Over time, these experiences with individual leaders and congregations led her to consider work in theological education. In a seminary, she imagined, she could make change more effectively than by helping congregations one by one: “I could really get some leverage, and, frankly, make a bit of trouble.”
Singer also hoped to change the role of Christian Education itself in seminary education. “When I was in seminary, the attitude of the students toward the Christian Education course was terrible. The nickname of the course was ‘Crayons for Christ.’ It was a really devalued field of ministry, which really annoyed me.”
Singer spent several years traveling between Boston and the Bay Area as she earned her PhD from Boston College in theology and education, and she was hired by CDSP to teach part-time as she completed her dissertation. The courses she developed focused on how to build communities that could form reflective, active Christians in a culture that did not always support that identity. Her work at CDSP also involved building a “learning organization,” and helping the faculty to reflect on their own pedagogy.
One memorable moment in this work happened when she and others made the decision to begin creating a low-residency program, which she says has resulted in both learning which they expected and learning which surprised them. “Our instincts were right about the low-residency program: The intensive in-person experiences would carry over into the online learning.” As the faculty has learned more about building an online learning community, “We realized that this was going to change the way we teach in the classroom as well as online. CDSP itself changed at that point: The faculty embraced thinking about how they teach.”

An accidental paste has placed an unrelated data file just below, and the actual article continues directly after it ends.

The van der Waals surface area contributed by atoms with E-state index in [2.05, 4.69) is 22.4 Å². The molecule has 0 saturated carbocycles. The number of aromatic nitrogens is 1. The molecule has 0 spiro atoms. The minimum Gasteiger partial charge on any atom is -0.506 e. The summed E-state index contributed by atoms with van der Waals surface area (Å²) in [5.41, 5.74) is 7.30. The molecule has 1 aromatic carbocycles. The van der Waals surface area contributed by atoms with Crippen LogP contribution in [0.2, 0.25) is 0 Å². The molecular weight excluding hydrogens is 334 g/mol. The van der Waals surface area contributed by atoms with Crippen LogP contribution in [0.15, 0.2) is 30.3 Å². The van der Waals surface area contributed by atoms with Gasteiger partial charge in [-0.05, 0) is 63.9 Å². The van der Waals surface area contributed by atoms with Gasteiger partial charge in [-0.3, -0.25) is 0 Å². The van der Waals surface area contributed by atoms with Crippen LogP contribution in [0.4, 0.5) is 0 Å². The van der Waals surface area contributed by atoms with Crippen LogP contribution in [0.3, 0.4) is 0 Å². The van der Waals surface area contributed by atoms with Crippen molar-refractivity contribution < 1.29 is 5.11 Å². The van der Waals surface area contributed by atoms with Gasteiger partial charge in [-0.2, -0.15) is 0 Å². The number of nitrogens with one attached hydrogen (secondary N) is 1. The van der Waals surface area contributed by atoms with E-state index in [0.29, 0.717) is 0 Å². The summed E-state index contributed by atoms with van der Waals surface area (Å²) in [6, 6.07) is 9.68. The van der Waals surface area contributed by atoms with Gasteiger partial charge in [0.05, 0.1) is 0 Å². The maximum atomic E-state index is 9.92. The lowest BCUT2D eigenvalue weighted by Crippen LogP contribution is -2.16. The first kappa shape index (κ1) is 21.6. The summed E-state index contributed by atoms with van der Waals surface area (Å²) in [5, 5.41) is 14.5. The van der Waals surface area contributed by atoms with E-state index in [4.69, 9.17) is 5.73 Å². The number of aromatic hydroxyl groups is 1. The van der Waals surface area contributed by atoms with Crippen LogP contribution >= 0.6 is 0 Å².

Singer reflects that, in the creation of the Doctor of Ministry program that existed for many years, as well as in the curriculum development project, the faculty has embraced the reality that “everything we do has that practical theology backbone, that it’s all about preparing students for ministry.” Often, this has involved the willingness to take risks and begin before all the details are in place. Singer reflects, “We got used to doing things on the fly and with very few resources. But what can we do? We can read a book, we can have a conversation. We can start with what we have, and we can build on it.”